While Yvonne Maldonado, MD, has become a national source for U.S. media during pandemic because of her expertise in understanding and preventing COVID-19, her work in Mexican and Sub-Saharan African communities defined much of the earlier years of her career.
In our interconnected world, Maldonado said, it's critical to work alongside communities in the global south to empower and support their public health efforts to ensure the health security not just of those communities but also the rest of the world.
I sat down to discuss the need for a global, culturally responsive approach to combating childhood infectious disease with Maldonado, who is the senior associate dean of Faculty Development and Diversity at the Stanford University School of Medicine and Taube Professor of Global Health and Infectious Diseases.
Before this pandemic, you spent your career fighting two devastating illnesses that affect children -- polio and HIV. How did childhood infectious disease become the target of your work?
Two key things that happened at the beginning of my career helped me focus on global child health. First, while working at the Centers for Disease Control in the Epidemic Intelligence Service in the 1980s, I did a lot of work around HIV, its natural history, epidemiology and prevention. At the time, we really didn't understand how HIV impacted children and pregnant women. So, when I came to Stanford in 1988, I set up the first HIV program for children and developed the HIV clinic. With funding from the CDC and the state health department, I set up a long-term epidemiological study of children in Northern California with HIV in partnership with UC San Francisco and Children's Hospital Oakland.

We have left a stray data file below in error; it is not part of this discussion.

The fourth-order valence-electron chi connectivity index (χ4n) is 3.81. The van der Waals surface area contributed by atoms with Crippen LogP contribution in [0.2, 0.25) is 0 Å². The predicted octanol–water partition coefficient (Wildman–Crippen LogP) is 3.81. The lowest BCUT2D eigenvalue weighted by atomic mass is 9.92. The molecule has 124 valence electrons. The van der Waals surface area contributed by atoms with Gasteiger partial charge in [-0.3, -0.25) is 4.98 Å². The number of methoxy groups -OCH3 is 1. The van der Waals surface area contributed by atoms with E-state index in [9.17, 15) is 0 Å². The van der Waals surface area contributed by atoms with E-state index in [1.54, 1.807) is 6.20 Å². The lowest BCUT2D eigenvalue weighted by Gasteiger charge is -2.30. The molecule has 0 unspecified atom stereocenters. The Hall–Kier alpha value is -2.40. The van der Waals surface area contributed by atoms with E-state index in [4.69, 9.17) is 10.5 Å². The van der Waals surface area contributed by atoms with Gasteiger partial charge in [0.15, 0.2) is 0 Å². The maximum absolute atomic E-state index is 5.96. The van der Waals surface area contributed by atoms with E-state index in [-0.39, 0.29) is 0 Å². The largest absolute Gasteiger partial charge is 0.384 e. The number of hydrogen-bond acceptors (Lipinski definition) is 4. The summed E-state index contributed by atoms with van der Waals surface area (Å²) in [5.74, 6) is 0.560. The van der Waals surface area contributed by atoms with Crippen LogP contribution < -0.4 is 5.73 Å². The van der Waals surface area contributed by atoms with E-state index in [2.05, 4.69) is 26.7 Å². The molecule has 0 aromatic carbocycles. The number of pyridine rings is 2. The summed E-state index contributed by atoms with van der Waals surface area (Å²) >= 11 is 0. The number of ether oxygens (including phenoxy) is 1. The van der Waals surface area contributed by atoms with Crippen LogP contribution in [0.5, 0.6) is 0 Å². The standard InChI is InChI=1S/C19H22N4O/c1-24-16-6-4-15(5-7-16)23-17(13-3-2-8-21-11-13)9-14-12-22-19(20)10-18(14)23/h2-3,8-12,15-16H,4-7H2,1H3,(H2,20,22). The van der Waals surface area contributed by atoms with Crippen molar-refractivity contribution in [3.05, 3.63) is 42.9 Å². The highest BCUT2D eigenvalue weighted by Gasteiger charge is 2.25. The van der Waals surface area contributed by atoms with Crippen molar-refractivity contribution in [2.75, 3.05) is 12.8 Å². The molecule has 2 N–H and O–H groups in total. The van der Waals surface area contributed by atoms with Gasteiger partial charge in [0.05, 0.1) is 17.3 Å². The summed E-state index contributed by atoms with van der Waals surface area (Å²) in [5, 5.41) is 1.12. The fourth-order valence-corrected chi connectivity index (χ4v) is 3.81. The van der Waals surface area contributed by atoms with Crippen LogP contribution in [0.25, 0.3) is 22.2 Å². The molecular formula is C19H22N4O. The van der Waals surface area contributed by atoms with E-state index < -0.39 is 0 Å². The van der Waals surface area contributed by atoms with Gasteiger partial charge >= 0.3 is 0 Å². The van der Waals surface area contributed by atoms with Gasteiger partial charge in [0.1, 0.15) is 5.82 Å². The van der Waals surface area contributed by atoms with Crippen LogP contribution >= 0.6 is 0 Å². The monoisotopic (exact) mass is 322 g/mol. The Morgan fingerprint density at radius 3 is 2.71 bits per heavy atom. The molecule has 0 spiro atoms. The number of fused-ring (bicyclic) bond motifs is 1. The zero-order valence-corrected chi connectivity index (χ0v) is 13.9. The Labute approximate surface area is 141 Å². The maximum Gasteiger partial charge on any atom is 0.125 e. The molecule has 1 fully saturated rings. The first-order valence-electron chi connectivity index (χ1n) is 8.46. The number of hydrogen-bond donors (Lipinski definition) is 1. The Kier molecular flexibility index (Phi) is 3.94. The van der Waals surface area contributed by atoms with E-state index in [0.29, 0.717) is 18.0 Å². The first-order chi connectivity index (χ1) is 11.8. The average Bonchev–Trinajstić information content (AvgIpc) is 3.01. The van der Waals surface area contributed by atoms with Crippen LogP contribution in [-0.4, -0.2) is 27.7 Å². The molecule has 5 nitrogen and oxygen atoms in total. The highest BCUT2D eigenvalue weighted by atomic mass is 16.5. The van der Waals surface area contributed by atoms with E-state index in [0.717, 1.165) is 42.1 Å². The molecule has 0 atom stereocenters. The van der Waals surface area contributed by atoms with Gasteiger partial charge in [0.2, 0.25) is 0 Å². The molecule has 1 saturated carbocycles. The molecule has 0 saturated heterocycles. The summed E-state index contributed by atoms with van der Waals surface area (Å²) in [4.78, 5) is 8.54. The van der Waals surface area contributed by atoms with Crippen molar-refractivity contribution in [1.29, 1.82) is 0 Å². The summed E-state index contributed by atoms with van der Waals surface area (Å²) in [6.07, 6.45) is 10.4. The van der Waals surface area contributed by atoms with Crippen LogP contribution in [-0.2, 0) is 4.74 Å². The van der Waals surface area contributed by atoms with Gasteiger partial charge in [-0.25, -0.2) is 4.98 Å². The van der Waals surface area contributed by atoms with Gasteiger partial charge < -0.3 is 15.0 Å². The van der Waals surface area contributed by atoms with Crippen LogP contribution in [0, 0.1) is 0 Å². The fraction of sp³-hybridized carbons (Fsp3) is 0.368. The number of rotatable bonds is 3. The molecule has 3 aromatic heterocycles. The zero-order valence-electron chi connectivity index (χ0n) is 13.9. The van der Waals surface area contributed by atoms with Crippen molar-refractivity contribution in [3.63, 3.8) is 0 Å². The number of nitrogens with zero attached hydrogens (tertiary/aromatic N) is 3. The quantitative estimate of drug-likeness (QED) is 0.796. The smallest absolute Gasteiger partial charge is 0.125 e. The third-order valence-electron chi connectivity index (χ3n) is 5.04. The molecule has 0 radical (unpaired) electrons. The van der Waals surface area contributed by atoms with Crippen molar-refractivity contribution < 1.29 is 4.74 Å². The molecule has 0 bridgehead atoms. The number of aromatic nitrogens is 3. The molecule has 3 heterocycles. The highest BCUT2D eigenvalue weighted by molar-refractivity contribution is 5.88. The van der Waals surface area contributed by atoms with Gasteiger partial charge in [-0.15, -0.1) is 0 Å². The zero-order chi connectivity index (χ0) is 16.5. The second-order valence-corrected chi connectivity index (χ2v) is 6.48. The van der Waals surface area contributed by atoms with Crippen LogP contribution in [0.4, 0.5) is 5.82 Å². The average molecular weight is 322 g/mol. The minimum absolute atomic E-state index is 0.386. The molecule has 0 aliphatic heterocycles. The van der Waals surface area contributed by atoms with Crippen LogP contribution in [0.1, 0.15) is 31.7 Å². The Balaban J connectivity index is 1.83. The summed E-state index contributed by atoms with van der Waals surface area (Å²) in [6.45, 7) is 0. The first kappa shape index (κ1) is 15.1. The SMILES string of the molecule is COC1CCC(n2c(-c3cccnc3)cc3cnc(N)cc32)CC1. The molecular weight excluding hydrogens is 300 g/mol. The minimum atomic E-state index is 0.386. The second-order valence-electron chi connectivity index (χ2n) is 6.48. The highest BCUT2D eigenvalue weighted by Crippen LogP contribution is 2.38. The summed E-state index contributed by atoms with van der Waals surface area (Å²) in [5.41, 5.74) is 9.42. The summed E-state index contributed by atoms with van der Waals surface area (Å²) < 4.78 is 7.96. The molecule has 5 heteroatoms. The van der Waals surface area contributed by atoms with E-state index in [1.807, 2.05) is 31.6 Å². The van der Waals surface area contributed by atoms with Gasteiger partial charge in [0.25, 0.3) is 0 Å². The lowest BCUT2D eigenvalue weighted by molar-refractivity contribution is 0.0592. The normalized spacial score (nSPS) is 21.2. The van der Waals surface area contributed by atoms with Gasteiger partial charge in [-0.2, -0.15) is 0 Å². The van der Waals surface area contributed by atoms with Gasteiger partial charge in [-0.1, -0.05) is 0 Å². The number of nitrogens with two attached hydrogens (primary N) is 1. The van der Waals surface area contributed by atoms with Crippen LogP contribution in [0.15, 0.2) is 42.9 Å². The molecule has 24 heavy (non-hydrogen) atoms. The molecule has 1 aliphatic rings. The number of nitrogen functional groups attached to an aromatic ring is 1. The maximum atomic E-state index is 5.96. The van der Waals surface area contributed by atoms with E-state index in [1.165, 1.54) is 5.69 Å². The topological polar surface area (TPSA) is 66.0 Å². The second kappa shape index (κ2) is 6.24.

The same year, the World Health Assembly declared they were going to work to eradicate polio. I loved working in prevention and child health because I think it's the best way you can affect a life's course. Obviously, maternal health is critical as well. But anything to do with young lives and vaccines struck me as the low-hanging fruit because we knew vaccine-preventable diseases accounted for a large share of child deaths around the world.
I saw an opportunity to vaccinate children and eliminate a whole lot of deaths, focus on polio. I still have a polio lab and conduct National Institutes of Health-funded research to study how such diseases are transmitted -- especially in developing settings -- and how strategies to vaccinate the hardest-to-reach children can help eliminate them. Polio is proof of our ability to eliminate a disease through vaccines.
I feel like the work that I've done has really been kind of bookended by these two viruses -- polio and HIV. We've made a lot of progress in both, but they've also shown us how infectious disease can persist in children if we are not vigilant.
How did your work on polio and HIV prepare you for your work on COVID-19?
COVID-19 is an extension of all of the things we've done before. It's a reminder that we need to constantly keep on guard and make sure that we are protecting all of our populations -- because when we don't, there are always unintended consequences.